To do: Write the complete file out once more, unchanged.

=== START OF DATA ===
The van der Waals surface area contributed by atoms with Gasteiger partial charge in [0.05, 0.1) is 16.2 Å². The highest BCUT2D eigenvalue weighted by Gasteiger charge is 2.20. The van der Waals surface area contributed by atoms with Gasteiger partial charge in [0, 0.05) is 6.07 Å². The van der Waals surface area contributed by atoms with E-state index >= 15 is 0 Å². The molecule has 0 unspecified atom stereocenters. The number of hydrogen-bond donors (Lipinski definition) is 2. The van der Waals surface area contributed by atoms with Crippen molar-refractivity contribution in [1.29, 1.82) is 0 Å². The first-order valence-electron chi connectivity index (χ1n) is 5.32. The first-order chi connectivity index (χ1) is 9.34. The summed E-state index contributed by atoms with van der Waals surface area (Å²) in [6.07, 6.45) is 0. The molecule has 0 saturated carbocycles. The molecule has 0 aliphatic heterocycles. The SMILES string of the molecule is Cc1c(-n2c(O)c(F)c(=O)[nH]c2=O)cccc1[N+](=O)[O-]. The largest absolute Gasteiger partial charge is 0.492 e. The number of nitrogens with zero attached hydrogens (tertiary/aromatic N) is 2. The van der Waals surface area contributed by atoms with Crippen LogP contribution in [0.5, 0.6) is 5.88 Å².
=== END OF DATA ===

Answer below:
The van der Waals surface area contributed by atoms with Gasteiger partial charge in [0.05, 0.1) is 16.2 Å². The highest BCUT2D eigenvalue weighted by Gasteiger charge is 2.20. The van der Waals surface area contributed by atoms with Gasteiger partial charge in [0, 0.05) is 6.07 Å². The van der Waals surface area contributed by atoms with E-state index >= 15 is 0 Å². The molecule has 0 unspecified atom stereocenters. The number of hydrogen-bond donors (Lipinski definition) is 2. The van der Waals surface area contributed by atoms with Crippen molar-refractivity contribution in [1.29, 1.82) is 0 Å². The first-order valence-electron chi connectivity index (χ1n) is 5.32. The first-order chi connectivity index (χ1) is 9.34. The summed E-state index contributed by atoms with van der Waals surface area (Å²) in [6.07, 6.45) is 0. The molecule has 0 saturated carbocycles. The molecule has 0 aliphatic heterocycles. The SMILES string of the molecule is Cc1c(-n2c(O)c(F)c(=O)[nH]c2=O)cccc1[N+](=O)[O-]. The largest absolute Gasteiger partial charge is 0.492 e. The number of nitrogens with zero attached hydrogens (tertiary/aromatic N) is 2. The van der Waals surface area contributed by atoms with Crippen LogP contribution in [0.5, 0.6) is 5.88 Å².